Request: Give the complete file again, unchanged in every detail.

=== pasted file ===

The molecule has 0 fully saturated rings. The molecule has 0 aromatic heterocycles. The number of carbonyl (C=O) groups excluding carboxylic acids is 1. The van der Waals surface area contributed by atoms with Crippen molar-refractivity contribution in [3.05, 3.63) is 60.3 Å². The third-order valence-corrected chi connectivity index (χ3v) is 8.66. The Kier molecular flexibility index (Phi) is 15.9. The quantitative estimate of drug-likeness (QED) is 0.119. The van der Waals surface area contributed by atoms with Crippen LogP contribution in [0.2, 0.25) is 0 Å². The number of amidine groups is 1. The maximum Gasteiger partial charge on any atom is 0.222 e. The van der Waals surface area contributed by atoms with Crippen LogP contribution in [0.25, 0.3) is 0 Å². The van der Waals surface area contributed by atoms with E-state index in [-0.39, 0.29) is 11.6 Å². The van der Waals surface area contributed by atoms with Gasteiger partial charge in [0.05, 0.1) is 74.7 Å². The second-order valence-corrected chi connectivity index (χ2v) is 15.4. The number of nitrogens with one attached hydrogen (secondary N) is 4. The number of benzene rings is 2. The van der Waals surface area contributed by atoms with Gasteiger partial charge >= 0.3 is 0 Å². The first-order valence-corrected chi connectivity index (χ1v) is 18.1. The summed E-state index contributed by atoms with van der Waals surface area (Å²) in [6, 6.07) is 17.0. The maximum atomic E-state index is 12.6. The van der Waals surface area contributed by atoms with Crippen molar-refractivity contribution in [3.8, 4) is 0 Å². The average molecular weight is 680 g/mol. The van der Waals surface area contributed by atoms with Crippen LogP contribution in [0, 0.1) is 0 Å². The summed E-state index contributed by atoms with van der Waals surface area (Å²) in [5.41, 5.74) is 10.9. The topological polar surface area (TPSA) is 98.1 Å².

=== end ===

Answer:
The molecule has 0 fully saturated rings. The molecule has 0 aromatic heterocycles. The number of carbonyl (C=O) groups excluding carboxylic acids is 1. The van der Waals surface area contributed by atoms with Crippen molar-refractivity contribution in [3.05, 3.63) is 60.3 Å². The third-order valence-corrected chi connectivity index (χ3v) is 8.66. The Kier molecular flexibility index (Phi) is 15.9. The quantitative estimate of drug-likeness (QED) is 0.119. The van der Waals surface area contributed by atoms with Crippen LogP contribution in [0.2, 0.25) is 0 Å². The number of amidine groups is 1. The maximum Gasteiger partial charge on any atom is 0.222 e. The van der Waals surface area contributed by atoms with Crippen LogP contribution in [0.25, 0.3) is 0 Å². The van der Waals surface area contributed by atoms with E-state index in [-0.39, 0.29) is 11.6 Å². The van der Waals surface area contributed by atoms with Gasteiger partial charge in [0.05, 0.1) is 74.7 Å². The second-order valence-corrected chi connectivity index (χ2v) is 15.4. The number of nitrogens with one attached hydrogen (secondary N) is 4. The number of benzene rings is 2. The van der Waals surface area contributed by atoms with Gasteiger partial charge >= 0.3 is 0 Å². The first-order valence-corrected chi connectivity index (χ1v) is 18.1. The summed E-state index contributed by atoms with van der Waals surface area (Å²) in [6, 6.07) is 17.0. The maximum atomic E-state index is 12.6. The van der Waals surface area contributed by atoms with Crippen molar-refractivity contribution in [3.8, 4) is 0 Å². The average molecular weight is 680 g/mol. The van der Waals surface area contributed by atoms with Crippen LogP contribution in [0, 0.1) is 0 Å². The summed E-state index contributed by atoms with van der Waals surface area (Å²) in [5.41, 5.74) is 10.9. The topological polar surface area (TPSA) is 98.1 Å².